* Carol Kammen Tompkins County Historian; Fellow, New York Academy of History
*Gerry Smith, now the former President, Association of Public Historians, New York State [and still Broome County Historian and Binghamton City Historian]

Museums and Historical Societies

Melissa Brown Executive Director, The Buffalo History Museum
Marci Reaven, PhD Vice-President for History Exhibitions, New-York Historical Society; Fellow, New York Academy of History

I don’t know either of them although I do know people at the N-YHS. The Buffalo to New York combination is geographically inclusive. What’s missing is the voice for the smaller historical societies and museums such as from the Executive Director of MANY, Devin’s former job.

National

John Haworth Senior Executive, National Museum of the American Indian-New York City
Bob Radliff, Executive Director, Erie Canalway National Heritage Corridor
Amy Bracewell, Superintendent, Saratoga National Historical Park

The national representatives are a diverse group. John is part of the Smithsonian, in New York, and once participated in a social studies conference at my request. I was just at his site a few days ago for a program. My Saratoga Teacherhostels/Historyhostels were before Amy was there and she does get my posts. Bob is a dedicated reader of my posts and with the bicentennial of the Erie Canal coming up, this is the ideal time for him to be on the committee. I have been in contact with some canal people about a Wedding of the Waters re-enactment which I intend to write about in the future when/if the details are fleshed out.

I maintain an NPS email distribution list of 120 people with a response rate averaging 43%

Preservation

*Jay Di Lorenzo, President, Preservation League of New York State
Alexandra Parsons Wolfe, Executive Director, Society for the Preservation of Long Island Antiquities

I do not know these people and neither one reads my posts. I maintain a preservation email distribution list of 99 people throughout the state with a response rate averaging 22%.

State

* NYSOPRHP  John Bonafide, Historic Preservation Office, NYS Office of Parks, Recreation,
and Historic Preservation
* I Love NY   Ross Levi, Vice President of Marketing Initiatives, Empire State Development/NYS Division of Tourism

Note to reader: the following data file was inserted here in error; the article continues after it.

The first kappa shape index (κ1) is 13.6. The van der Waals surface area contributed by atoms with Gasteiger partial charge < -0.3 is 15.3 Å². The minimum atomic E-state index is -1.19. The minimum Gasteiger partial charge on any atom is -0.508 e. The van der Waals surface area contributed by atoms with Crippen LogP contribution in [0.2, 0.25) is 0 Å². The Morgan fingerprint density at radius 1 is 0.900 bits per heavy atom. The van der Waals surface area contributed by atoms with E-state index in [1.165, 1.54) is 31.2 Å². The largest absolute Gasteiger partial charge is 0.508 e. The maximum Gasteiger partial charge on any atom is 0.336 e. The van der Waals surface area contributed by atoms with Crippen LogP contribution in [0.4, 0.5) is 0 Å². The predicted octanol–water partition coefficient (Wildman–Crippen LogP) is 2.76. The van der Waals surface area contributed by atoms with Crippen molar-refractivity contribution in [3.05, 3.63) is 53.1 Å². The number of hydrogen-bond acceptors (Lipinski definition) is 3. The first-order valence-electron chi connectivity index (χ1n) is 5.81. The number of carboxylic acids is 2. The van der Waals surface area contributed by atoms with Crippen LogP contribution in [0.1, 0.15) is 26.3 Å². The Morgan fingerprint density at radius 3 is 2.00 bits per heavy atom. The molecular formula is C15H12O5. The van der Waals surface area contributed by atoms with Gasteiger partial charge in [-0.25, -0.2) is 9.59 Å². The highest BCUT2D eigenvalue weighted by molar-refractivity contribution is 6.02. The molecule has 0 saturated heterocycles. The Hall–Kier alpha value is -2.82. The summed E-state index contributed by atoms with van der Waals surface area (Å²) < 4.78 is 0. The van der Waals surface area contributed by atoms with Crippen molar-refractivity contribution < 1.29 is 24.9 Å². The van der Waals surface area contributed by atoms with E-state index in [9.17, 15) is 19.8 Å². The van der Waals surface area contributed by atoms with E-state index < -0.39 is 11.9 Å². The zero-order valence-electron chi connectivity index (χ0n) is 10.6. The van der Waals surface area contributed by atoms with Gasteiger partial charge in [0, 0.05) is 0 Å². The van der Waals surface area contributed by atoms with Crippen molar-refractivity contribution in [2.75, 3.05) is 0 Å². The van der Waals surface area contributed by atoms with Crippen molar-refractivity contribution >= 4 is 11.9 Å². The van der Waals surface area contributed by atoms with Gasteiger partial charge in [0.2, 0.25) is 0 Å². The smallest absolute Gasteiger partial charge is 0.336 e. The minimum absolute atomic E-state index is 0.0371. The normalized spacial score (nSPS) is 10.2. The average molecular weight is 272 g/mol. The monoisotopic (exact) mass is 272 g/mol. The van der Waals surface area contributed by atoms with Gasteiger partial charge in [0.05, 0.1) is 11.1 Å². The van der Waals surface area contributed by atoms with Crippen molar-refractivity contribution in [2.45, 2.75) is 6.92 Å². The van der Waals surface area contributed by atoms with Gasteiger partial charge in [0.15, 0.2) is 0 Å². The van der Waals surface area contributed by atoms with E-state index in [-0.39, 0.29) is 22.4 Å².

* NYS Archives James Folts, PhD Head of Researcher Services, New York State Archives; Fellow, New York Academy of History
Stefan Belinksi Community Historian The People of the Colonial Albany Live Here Website; Fellow, New York Academy of History [formerly New York State Museum]

Three of these people are members of representatives of their departments. One notes the absence of the NYS Library.

I maintain a tourism distribution list of 277 people including I LoveNY, the county TPAs, and various regional and private tour groups and operators with a response rate averaging 26%.

I maintain an NYSOPRHP and NYSED email list of 246 people with a response rate averaging 26%.

Interestingly, the heads of these departments do read my posts.

Teacher

Eva M. Doyle Retired Teacher, Historian and Columnist

* Sara Ogger, PhD Executive Director, Humanities New York

I have attended various meetings of HumanitiesNY including in their Manhattan office, received funding from them, and have a good relationship with them.

Overall, the advisory group represents a diverse range of sectors within the history community including geographically. Some of the responses to New York History Blog expressed concern about the lack of representation from the North Country and the Mohawk Valley (save for the Erie Canal). One could also add the Hudson Valley. There are limits as to how many people an advisory group can have before it becomes unwieldly. It was a challenge to get people together to host the first meeting. Since it will be meeting only “periodically,” suggesting less frequently than monthly or quarterly and more often than annually, one can see the challenges ahead for this group even if it was an official one with actual responsibilities, duties, and funding.